I prefer science fiction, fantasy, and horror without the spaceships, dragons, and zombies.
Seeker is a slim collection of six short stories. It doesn't look to have gotten much attention since its release, which is kind of surprising to me. Yeah, it's a bit rough around the edges, meaning it could have stood another round of proofreading, but the writing and storytelling to be found here is pretty darn fine, if you ask me.
Oddly enough, I found the titular story the least interesting of the bunch. It served as a decent enough jumping off point. But if it had been a bit more of a gut punch, I likely wouldn't have set the book down when I saw the second story was a Christmas story. I'm not fond of Christmas stories, especially not in January. Don't ask me why I set it aside and just didn't immediately skip it and read the rest, which I eventually came back months later to do. I have no rational reason for this. And now that I've finished the stories, and put off "Three Ghosts" (the fucking Christmas story!) till last, I'm forced to say it's tied for my favorite of the bunch. Another strike it had against it was that it was told from a overly familiar omniscient viewpoint. But, once I got into it, and saw where it was going and eventually where it went, I was more than pleasantly surprised. There are some wonderful ideas and imagery crammed into this piece, along with a good helping of dark humor. Very well done.
The story "Three Ghosts" is tied with as my favorite from the collection is a post-apocalyptic tale called "The Couch." I wish I could tell you why I liked this one so much. I want so badly to tell you...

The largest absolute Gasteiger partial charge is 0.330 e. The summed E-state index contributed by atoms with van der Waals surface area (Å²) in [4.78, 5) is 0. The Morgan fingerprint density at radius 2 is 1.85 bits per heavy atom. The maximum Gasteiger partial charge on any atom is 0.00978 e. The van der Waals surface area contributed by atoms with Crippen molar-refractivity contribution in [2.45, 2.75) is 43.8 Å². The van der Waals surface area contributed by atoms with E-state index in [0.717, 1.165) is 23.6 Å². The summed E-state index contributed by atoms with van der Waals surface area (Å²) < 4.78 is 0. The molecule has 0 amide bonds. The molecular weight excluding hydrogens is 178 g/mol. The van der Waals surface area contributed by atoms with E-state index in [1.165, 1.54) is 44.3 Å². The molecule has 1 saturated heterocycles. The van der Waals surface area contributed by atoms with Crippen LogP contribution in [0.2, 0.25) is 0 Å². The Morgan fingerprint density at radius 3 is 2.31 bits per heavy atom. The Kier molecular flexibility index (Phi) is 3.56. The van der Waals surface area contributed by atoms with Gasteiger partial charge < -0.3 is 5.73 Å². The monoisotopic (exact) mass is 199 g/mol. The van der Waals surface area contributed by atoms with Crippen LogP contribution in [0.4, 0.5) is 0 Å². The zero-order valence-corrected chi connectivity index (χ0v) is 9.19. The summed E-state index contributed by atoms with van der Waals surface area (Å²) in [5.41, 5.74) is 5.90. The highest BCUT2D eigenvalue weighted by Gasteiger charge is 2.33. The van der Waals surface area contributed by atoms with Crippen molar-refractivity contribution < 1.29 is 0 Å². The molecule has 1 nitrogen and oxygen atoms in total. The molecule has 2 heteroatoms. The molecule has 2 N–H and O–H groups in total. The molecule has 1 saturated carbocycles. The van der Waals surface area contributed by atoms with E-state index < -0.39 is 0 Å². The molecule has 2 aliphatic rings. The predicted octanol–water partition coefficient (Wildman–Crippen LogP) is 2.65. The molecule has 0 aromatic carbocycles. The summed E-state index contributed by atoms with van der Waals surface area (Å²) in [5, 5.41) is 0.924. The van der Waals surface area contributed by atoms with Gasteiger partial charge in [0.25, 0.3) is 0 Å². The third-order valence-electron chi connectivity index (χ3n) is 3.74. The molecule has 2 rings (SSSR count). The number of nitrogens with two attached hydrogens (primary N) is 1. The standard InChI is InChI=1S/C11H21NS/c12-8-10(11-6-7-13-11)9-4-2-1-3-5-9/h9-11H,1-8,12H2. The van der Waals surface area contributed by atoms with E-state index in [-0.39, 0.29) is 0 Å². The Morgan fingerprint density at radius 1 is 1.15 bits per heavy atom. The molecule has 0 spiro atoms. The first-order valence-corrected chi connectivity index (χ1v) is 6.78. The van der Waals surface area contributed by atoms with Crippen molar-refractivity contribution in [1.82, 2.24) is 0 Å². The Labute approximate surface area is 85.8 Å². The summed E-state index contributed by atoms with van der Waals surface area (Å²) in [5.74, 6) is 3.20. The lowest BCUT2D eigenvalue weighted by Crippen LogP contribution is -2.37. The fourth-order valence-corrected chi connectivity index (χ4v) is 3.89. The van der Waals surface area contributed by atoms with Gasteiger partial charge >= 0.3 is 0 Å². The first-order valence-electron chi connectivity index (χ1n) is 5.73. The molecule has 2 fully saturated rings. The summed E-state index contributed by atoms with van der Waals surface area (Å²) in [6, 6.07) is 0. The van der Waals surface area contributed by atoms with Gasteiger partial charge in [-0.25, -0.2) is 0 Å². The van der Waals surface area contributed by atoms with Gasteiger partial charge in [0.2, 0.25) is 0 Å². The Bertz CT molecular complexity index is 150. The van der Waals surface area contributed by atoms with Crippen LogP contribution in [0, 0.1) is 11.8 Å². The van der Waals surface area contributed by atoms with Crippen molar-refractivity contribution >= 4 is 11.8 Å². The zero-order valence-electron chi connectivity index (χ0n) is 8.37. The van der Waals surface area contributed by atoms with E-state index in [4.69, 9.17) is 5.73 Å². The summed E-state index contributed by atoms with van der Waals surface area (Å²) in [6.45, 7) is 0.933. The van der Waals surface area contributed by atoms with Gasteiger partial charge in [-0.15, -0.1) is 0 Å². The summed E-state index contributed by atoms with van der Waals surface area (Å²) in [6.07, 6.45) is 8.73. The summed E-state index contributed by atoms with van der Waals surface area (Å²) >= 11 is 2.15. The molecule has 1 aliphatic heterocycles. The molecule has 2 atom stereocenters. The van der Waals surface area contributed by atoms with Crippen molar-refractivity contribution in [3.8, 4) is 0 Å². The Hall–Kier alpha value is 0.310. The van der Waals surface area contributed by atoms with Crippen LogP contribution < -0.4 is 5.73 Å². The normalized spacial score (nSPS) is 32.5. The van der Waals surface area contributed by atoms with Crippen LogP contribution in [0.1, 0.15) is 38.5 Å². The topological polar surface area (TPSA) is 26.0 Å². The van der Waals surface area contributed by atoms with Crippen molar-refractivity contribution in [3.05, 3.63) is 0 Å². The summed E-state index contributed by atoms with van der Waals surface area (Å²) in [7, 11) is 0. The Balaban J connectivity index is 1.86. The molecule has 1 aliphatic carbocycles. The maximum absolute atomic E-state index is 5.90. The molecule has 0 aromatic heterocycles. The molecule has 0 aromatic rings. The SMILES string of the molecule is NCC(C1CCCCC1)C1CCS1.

All right. The other stories:
"The Abortionist" - Easily the darkest and perhaps gutsiest piece. This is a first-person tale told from the viewpoint of a hitman who specializes in the assassination of small children. Yeah, you read that right.
"Sausages" - Although I enjoyed this story, I think what it eventually morphs into would be more immediately appealing to English folks who are far more likely to catch the cultural reference crucial to its understanding. I got the basics, but had to do a bit of research to fill in some of the pieces.
"The Secret Junction" - I liked this one quite a lot. A Bangkok taxi driver discovers a secret shortcut that saves him a great deal of time and earns him a small fortune. I only wish this would have been twice as long and that it delved deeper into the true nature of the shortcut.
Seeker is the second book I've read my Mr. Grant (the first being the exceedingly grim dark fantasy, The Mariner), and I'm looking forward to reading a third.